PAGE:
Oxis hits 400Wh/kg milestone with Li-S batteries
Lithium-sulfur battery developer Oxis said in October that it had successfully tested its development cell technology to 400Wh/kg of energy density. The UK firm said it had been reached after increasing gravimetric energy density by creating new Li-S formulations including battery materials such as conductive carbon materials, polymer binders and electrolyte additives.
David Ainsworth, chief technical officer at Oxis, told Battery & Energy Storage Bulletin, “400Wh/kg is significant — the best lithium batteries around at the moment are around 250Wh per kilo. This is a milestone that we have reached in the past couple of months.
“The next stage is trying to scale up that technology so we can produce tens of hundreds of cell units and work on other aspects, such as cycle life.”
Although Oxis’ batteries don’t have a cycle life suitable for the heavier durations required of electric vehicles — though cells are being deployed for testing in vehicle demonstrations — Ainsworth said that by comparison, a Nissan Leaf battery would contain around 140 Wh/kg and a Tesla around the 200 mark. In theory a Li-S battery could potentially offer two to three times the driving range.
Oxis says it is targeting high-technology areas such as aerospace applications and satellites, which have a strong requirement for high energy density and do not need a large number of cycles.
“There’s bags of potential for this technology and although it might be a few years before it’s in the mainstream, before it’s in an electric vehicle like the Leaf, it will certainly grow in high technology, the unmanned aerial vehicles, the very high-value applications,” said Ainsworth.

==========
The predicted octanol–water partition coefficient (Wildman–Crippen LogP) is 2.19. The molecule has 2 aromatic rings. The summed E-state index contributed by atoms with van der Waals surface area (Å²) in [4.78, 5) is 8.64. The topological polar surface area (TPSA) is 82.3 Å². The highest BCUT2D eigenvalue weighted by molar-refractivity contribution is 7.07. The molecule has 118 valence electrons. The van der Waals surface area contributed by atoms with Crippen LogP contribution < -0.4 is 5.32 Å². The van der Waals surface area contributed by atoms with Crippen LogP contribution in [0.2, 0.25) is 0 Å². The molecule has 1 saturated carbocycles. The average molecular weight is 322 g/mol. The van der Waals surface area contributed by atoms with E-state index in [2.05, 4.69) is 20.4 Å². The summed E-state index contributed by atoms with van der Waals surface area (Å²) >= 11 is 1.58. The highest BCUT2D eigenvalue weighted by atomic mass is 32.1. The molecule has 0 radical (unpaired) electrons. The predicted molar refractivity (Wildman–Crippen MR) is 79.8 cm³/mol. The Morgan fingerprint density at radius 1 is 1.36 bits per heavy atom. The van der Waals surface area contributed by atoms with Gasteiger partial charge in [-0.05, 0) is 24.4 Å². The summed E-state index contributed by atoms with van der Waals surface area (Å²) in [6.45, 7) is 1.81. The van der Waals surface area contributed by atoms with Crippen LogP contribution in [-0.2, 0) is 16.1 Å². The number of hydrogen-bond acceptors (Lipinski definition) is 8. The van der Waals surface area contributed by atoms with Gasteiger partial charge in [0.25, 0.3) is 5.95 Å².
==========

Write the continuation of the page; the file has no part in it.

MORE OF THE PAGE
The firm says that cost comparisons can only give a picture of what may eventually be the pricing, given that the firm is a start-up. “That said, if we were to make 10 million cell units, which is a typical lithium-ion production run, Li-S would be incredibly cheap. The cost of sulfur, for instance, is negligible — a few dollars per kilo — unlike the NMC cathodes and so on that are being used in lithium-ion.”
Lithium sulfur technology had been around since the late 1960s, but there had been “a lot of technological challenges in trying to get the technology to market”, including improving cycle life and increasing the capacity in the cathodes, two areas Oxis scientists are focusing on.